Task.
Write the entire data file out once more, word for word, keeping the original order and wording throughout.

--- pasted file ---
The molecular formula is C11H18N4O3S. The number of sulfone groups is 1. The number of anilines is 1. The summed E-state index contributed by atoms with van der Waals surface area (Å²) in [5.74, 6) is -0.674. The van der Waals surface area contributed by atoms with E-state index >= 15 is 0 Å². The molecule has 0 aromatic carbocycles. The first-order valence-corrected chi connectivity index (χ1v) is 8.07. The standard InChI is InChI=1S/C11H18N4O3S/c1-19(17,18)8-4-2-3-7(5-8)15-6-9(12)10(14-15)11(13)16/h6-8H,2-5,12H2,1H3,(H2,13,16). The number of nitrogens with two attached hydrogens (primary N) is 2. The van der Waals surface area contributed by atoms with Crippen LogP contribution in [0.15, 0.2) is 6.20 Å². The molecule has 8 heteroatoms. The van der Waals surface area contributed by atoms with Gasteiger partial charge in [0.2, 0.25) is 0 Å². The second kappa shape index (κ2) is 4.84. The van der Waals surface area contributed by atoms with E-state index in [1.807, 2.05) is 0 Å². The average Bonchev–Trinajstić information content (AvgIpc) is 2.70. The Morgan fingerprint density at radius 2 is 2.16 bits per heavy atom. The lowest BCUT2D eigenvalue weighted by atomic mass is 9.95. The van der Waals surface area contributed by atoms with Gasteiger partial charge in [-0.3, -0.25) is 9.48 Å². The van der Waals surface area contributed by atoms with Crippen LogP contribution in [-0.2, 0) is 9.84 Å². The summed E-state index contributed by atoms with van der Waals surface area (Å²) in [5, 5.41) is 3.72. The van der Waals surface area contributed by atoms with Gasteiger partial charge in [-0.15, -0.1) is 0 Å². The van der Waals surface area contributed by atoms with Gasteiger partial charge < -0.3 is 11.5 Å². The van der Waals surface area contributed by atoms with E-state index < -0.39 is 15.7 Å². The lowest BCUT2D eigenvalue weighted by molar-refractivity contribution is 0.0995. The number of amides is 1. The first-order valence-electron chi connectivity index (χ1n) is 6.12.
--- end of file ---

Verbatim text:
The molecular formula is C11H18N4O3S. The number of sulfone groups is 1. The number of anilines is 1. The summed E-state index contributed by atoms with van der Waals surface area (Å²) in [5.74, 6) is -0.674. The van der Waals surface area contributed by atoms with E-state index >= 15 is 0 Å². The molecule has 0 aromatic carbocycles. The first-order valence-corrected chi connectivity index (χ1v) is 8.07. The standard InChI is InChI=1S/C11H18N4O3S/c1-19(17,18)8-4-2-3-7(5-8)15-6-9(12)10(14-15)11(13)16/h6-8H,2-5,12H2,1H3,(H2,13,16). The number of nitrogens with two attached hydrogens (primary N) is 2. The van der Waals surface area contributed by atoms with Crippen LogP contribution in [0.15, 0.2) is 6.20 Å². The molecule has 8 heteroatoms. The van der Waals surface area contributed by atoms with Gasteiger partial charge in [0.2, 0.25) is 0 Å². The second kappa shape index (κ2) is 4.84. The van der Waals surface area contributed by atoms with E-state index in [1.807, 2.05) is 0 Å². The average Bonchev–Trinajstić information content (AvgIpc) is 2.70. The Morgan fingerprint density at radius 2 is 2.16 bits per heavy atom. The lowest BCUT2D eigenvalue weighted by atomic mass is 9.95. The van der Waals surface area contributed by atoms with Gasteiger partial charge in [-0.3, -0.25) is 9.48 Å². The van der Waals surface area contributed by atoms with Crippen LogP contribution in [-0.2, 0) is 9.84 Å². The summed E-state index contributed by atoms with van der Waals surface area (Å²) in [5, 5.41) is 3.72. The van der Waals surface area contributed by atoms with Gasteiger partial charge in [-0.15, -0.1) is 0 Å². The van der Waals surface area contributed by atoms with Gasteiger partial charge < -0.3 is 11.5 Å². The van der Waals surface area contributed by atoms with E-state index < -0.39 is 15.7 Å². The lowest BCUT2D eigenvalue weighted by molar-refractivity contribution is 0.0995. The number of amides is 1. The first-order valence-electron chi connectivity index (χ1n) is 6.12.